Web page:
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What happens to your super when you die – choosing a beneficiary

Many are often surprised to discover that superannuation does not constitute a part of their estate upon death, and it is not automatically governed by their Will. In the absence of a binding nomination specifying the desired recipient of your superannuation after your death, the trustee of your super fund retains the authority to distribute your balance and any associated insurance benefits entirely at their discretion.

Why you should nominate a beneficiary 

Determining the recipient of your superannuation is a crucial decision. Unlike other assets, your superannuation and any associated insurance benefits are not considered part of your estate. This distinction arises because your superannuation is legally treated as being held in trust until you become eligible to access it. Consequently, selecting a beneficiary at this stage can alleviate the burden on your loved ones in the event of unforeseen circumstances.


In the absence of a nominated beneficiary, your superannuation fund will adhere to relevant laws to determine the recipient of your accumulated balance. This may involve one or more of your dependents or your legal personal representative. Proactively designating a beneficiary can bring clarity to your intentions regarding the distribution of your superannuation in the event of your demise, potentially preventing disputes among your loved ones.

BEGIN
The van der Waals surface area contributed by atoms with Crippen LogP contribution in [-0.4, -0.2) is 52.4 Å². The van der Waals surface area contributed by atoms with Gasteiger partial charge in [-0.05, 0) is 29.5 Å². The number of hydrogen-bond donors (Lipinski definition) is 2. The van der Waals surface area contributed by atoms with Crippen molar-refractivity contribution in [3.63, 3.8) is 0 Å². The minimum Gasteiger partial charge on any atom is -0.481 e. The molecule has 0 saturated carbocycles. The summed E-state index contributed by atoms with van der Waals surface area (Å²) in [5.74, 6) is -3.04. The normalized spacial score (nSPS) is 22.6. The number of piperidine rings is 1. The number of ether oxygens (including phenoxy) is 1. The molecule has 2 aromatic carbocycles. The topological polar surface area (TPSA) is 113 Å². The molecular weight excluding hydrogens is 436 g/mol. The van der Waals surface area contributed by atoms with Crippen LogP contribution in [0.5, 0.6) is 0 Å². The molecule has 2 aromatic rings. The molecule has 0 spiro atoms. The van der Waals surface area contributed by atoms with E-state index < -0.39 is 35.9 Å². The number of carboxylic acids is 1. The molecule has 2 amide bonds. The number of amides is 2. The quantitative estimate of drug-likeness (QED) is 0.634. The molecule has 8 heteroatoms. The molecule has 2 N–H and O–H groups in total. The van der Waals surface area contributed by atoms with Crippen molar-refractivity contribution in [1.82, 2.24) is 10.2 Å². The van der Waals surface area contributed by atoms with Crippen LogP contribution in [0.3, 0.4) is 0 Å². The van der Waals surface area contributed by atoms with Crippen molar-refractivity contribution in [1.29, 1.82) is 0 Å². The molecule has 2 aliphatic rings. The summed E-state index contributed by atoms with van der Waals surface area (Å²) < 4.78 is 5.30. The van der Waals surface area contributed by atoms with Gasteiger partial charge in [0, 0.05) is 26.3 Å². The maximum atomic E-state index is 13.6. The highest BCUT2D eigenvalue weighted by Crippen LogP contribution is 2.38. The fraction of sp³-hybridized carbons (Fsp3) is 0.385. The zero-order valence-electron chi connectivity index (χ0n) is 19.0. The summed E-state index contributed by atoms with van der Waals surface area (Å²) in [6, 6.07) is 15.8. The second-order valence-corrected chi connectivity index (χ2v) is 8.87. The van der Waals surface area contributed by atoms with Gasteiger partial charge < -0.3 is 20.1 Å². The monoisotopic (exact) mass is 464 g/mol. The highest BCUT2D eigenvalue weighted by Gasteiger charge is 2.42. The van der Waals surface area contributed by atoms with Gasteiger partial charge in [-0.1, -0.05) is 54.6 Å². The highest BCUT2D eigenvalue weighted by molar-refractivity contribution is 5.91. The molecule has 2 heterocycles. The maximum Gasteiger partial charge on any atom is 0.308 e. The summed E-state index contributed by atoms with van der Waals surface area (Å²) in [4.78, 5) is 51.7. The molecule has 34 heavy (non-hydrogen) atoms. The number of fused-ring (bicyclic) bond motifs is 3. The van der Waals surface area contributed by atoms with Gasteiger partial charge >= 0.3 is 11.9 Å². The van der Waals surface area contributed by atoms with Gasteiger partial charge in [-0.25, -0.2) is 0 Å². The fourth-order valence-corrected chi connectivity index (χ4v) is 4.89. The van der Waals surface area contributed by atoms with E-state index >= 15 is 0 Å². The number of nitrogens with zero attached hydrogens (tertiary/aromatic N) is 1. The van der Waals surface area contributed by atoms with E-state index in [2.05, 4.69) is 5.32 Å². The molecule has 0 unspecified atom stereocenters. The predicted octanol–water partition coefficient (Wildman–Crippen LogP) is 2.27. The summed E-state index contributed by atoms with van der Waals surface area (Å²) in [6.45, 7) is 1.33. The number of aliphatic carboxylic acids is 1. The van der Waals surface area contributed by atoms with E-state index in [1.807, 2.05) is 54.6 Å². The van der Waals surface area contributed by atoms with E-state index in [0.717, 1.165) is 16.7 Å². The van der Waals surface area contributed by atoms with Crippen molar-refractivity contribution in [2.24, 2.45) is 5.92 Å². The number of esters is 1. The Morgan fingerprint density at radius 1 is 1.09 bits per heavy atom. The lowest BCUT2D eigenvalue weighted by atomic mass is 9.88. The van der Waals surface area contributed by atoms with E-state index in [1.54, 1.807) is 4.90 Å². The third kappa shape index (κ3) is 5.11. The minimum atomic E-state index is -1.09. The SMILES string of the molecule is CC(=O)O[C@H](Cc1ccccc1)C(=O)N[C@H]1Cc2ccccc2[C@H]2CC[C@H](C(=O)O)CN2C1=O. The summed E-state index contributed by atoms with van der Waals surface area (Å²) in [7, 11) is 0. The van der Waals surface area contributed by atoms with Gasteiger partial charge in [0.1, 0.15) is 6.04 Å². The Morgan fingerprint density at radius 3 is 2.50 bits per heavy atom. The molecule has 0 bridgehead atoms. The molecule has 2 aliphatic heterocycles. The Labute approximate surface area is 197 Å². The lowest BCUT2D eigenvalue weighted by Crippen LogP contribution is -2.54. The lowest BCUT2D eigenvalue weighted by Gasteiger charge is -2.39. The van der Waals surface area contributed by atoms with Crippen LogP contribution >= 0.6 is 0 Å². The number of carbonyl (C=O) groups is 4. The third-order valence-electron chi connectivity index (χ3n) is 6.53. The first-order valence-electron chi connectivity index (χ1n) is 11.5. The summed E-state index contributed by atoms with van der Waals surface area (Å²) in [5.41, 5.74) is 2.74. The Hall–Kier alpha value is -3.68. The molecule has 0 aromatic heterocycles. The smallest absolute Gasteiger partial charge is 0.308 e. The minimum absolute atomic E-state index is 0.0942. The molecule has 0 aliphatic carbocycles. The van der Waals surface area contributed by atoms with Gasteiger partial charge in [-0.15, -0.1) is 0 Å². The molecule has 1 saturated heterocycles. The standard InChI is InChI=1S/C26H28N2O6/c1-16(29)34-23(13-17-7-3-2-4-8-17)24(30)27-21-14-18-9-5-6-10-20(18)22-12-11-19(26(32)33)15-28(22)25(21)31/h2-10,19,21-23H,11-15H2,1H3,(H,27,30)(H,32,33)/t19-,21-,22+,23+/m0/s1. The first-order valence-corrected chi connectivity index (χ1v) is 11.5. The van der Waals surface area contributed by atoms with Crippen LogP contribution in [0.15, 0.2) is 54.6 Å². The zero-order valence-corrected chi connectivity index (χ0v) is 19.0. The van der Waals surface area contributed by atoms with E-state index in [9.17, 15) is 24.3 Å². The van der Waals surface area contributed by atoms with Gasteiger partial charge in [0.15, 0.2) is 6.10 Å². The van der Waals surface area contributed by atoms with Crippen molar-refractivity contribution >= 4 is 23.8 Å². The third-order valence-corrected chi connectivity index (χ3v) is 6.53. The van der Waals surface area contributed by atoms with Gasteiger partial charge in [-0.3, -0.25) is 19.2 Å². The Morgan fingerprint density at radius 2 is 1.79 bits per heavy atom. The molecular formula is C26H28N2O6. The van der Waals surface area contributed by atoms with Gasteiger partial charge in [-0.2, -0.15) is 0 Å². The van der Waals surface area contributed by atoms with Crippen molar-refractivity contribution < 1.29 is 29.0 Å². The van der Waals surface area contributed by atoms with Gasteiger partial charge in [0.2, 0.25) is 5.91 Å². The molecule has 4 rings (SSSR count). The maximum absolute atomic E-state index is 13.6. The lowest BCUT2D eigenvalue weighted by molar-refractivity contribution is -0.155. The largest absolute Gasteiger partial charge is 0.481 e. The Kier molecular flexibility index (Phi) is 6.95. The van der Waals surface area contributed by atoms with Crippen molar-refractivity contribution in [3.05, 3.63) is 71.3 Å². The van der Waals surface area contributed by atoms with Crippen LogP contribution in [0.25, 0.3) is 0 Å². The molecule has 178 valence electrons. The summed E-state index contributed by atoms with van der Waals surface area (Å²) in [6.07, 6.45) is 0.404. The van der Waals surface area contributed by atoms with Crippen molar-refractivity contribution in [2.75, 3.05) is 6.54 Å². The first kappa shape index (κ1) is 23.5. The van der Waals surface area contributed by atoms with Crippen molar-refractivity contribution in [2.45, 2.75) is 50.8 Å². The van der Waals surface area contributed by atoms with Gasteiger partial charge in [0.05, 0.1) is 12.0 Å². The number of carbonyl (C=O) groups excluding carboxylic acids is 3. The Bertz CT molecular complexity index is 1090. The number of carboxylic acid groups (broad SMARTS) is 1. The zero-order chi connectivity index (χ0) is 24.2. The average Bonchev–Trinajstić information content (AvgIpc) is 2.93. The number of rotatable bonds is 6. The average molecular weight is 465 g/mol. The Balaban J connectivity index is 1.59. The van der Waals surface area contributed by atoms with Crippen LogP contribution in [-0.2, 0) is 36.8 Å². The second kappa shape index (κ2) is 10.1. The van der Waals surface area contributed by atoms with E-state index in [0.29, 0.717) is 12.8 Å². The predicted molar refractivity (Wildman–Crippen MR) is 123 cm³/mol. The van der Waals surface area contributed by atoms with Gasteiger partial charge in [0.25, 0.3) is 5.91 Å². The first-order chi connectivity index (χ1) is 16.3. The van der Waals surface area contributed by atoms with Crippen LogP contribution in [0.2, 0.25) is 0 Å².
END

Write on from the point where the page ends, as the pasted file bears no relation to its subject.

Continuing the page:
Who you can nominate as your beneficiary 

Potential beneficiaries may include:


  • Your spouse or de facto partner
  • One or more of your children
  • Interdependents, defined as individuals sharing a close personal relationship with you, residing together, and mutually providing financial and domestic support, as well as personal care for each other
  • Other financial dependents who rely on you for financial support
  • Your legal personal representative
If you’re not sure who to nominate as your beneficiary 

If you find yourself uncertain about whom to designate as your beneficiary, one option is to nominate your legal personal representative.

Subsequently, you can use your will to outline your preferences for the distribution of your superannuation proceeds.

For instance, if you desire to nominate a parent or a financially independent sibling, you can make a binding nomination in favor of your legal personal representative. Then, you can provide specific instructions in your will regarding the allocation of your superannuation assets.


It’s important to note that, for tax purposes, a legal personal representative is not classified as a financial dependent. Consequently, in such situations, taxes will be applicable to your superannuation balance.

Types of nominations 

Most super fund, let you nominate a beneficiary as either a:



  • binding nomination, or 
  • non-binding nomination, or 
Binding nomination

By making a binding nomination, your superannuation fund is under legal obligation to disburse your account balance to the specified beneficiary, provided that your nomination is both valid and active at the time of your demise. Typically, this disbursement is a lump sum, although in certain instances, it may be arranged as a recurring income stream.